Two Baltimore members of Congress, Reps. Elijah Cummings and C.A. Dutch Ruppersberger, urged Pugh to act — in Ruppersberger’s words — in the “best interests” of the city, although neither used the word “resign.”
“The events of this morning indicate that Mayor Pugh can no longer provide the laser-focused leadership the city needs to address its many challenges, including crime, housing and the opioid crisis,” said Ruppersberger, a former prosecutor whose district includes portions of the city.
“Now more than ever, Baltimore City needs strong and responsible leadership,” the Republican Hogan said in a statement. “Mayor Pugh has lost the public trust. She is clearly not fit to lead.”
Hogan said Pugh, a Democrat, must resign for the good of the city.
Cummings, a Democrat, urged Pugh “to put the best interests of the City and its residents first and foremost.”
Cummings did not explicitly call for the mayor to step down. But the 13-term representative said Baltimore “needs and deserves leadership that is above reproach and which can lead the City forward in ways that engender the trust and confidence of all essential stakeholders.”
Cummings said that “no one questions Mayor Pugh’s passion for Baltimore City and its citizens. At the same time, the circumstances now require that she also provide an example of accountability for those same people.”
The statement of Ruppersberger, also a Democrat, said Baltimore “deserves a leader who can focus 100 percent on the city. I believe Mayor Pugh’s love and passion for the city are genuine and I urge her to take the actions that are in its best interests and not hers.”
Hauling out boxes of “Healthy Holly” books and documents, dozens of federal law enforcement agents struck offices, homes and government buildings across Baltimore as an investigation into Mayor Catherine Pugh’s business dealings widened. FBI agents and IRS officials raided Pugh's office.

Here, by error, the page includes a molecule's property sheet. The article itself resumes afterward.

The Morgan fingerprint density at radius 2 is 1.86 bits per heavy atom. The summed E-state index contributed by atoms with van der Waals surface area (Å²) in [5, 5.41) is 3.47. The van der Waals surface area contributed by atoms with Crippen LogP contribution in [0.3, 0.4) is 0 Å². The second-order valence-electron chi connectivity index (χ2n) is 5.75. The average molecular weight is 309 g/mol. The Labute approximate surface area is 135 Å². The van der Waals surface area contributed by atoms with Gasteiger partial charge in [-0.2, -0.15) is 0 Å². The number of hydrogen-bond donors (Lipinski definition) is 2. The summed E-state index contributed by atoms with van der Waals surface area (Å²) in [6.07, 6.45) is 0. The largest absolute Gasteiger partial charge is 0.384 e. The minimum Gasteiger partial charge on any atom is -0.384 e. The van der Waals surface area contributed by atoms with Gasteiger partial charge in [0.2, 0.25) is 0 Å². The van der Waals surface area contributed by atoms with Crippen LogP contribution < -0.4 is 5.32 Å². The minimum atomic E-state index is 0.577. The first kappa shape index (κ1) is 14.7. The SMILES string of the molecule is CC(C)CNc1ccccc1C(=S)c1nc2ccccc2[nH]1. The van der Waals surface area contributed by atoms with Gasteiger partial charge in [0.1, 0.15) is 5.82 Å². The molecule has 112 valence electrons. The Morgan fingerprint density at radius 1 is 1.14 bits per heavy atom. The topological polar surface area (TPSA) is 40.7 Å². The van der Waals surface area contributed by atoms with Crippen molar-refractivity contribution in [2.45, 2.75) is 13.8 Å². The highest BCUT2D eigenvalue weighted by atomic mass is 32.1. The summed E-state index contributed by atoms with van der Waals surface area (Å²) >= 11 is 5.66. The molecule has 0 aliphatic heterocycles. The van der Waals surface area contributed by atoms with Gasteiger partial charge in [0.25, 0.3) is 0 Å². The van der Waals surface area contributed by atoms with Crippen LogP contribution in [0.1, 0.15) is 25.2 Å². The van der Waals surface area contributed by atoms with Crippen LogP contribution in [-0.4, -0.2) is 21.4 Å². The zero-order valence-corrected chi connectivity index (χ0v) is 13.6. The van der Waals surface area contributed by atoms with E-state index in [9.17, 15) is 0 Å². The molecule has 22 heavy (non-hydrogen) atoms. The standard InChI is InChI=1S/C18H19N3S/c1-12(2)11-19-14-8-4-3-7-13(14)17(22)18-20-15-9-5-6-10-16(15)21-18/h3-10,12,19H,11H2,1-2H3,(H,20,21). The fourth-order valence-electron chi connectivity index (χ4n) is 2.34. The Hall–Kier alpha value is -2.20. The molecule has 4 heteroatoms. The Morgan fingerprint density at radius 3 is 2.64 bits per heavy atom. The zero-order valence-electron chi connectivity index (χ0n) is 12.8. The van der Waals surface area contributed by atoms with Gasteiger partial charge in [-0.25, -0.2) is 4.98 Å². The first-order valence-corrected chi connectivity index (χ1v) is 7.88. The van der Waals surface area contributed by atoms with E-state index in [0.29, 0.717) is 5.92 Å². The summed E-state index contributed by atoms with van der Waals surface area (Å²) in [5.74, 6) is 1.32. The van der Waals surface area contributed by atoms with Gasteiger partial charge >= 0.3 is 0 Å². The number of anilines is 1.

Agents from the Baltimore FBI office and the Washington IRS office executed search warrants on at least six locations Thursday, including at the location of the Maryland Center for Adult Training. Pugh once led the nonprofit job training program, which has listed online as board members three former Pugh staffers: Gary Brown Jr., Poetri Deal and Afra Vance-White. Those three staffers were fired by acting Mayor Bernard C. “Jack” Young.
A search warrant was also executed at the downtown office of her attorney Steven Silverman and Brown’s home.
The raids mark the latest development in the scandal over the sales of Pugh’s children’s books. The Baltimore Sun reported last month that Pugh was paid hundreds of thousands of dollars for the books by the University of Maryland Medical System in a no-bid arrangement while she sat on the system’s board of directors.
Pugh also sold copies of the books to city health provider Kaiser Permanente during a time when the company was seeking a lucrative city contract. Others with business before the city, including Columbia businessman J.P. Grant, also wrote checks for the book.
Baltimore Sun reporters Luke Broadwater and Ian Duncan contributed to this article.
City councilmen Zeke Cohen and Eric Costello on Mayor Pugh. Both reaffirmed their belief that she needs to resign, as they said in the unanimous city council letter days ago. (Ulysses Muñoz / Baltimore Sun video)